The Organization for Economic Cooperation and Development (OECD) released a report in December that showed U.S. information and communications technology (ICT) exports—including products such as laptops, mobile phones and digital cameras—totaled $149 billion, growing 12 percent since 2003. Great news, right? Well, sure, growth is always a good thing. However, when compared with China, which saw its ICT exports grow more than 46 percent between 2003 and 2004, totaling $180 billion in the latter year, it might not seem so outstanding.
This was the first year China surpassed the United States in the ICT exports. The European Union and Japan were ranked third and fourth in the category, respectively, each hovering around $125 billion. In terms of ICT imports, the United States leads the world, bringing in nearly $250 billion worth of information technology products, with the European Union a very close second. China, with approximately $150 billion in imported ICT products, was third and Japan took fourth with about $75 billion.
Although China’s growth is impressive, it doesn’t mean IT pros in the United States should start requesting “How to Speak Mandarin in Three Months” kits. For one, the OECD study did not include software, the primary profit generator in IT. In addition, the development of IT infrastructures and processes in China has been uneven, and many are well behind the times compared to more developed nations. Also, most of China’s main trading partners (Japan, Taiwan, South Korea and the United States) are geopolitical rivals, which could lead to an unstable customer base in the future.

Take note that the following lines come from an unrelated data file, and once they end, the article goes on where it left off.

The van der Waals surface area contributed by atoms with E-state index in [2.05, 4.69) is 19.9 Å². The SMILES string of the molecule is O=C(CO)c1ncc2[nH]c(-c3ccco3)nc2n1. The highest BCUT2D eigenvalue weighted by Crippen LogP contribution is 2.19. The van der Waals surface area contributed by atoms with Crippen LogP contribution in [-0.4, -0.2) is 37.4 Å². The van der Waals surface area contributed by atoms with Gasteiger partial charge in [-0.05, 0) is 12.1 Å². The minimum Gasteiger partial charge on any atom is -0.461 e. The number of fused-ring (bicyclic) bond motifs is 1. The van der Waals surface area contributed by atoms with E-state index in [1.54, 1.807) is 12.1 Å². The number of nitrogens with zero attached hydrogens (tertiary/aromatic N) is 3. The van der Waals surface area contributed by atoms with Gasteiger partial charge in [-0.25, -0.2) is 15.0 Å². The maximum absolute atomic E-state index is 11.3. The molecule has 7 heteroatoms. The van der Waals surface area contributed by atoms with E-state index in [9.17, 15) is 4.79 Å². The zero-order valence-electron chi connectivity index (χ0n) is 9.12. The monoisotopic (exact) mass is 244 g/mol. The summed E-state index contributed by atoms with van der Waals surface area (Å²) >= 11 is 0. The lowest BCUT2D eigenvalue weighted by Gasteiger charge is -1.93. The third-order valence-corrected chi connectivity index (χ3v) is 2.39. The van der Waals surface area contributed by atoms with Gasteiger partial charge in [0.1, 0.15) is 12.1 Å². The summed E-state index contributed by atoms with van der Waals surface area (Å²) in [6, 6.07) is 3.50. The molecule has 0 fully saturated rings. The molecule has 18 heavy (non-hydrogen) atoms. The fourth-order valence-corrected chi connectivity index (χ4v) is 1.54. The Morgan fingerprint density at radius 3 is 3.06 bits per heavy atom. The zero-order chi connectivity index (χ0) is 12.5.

In addition, if a country imports a great deal more than it exports, as is the case with the United States, it’s not necessarily a bad thing. In fact, it’s usually the sign of a strong economy. This situation often points to significant levels of consumer and corporate purchasing power as well as a robust currency. The inverse of that—large amounts of exports, small amounts of imports—is not always a good thing. For example, during the Great Depression of the 1930s, the United States exported much more than it imported and ran a trade surplus with most countries.
What the numbers do demonstrate is China’s rise in IT output and overall economy. The numbers are quite staggering—according to the OECD report, China’s total share of world trade in the ICT goods market (both imports and exports) rose to $329 billion in 2004, up from $35 billion in 1996. That’s nearly a tenfold increase in less than a decade. The reality current and future generations need to understand is that China has become a front-rank power in the world and a top player in technology.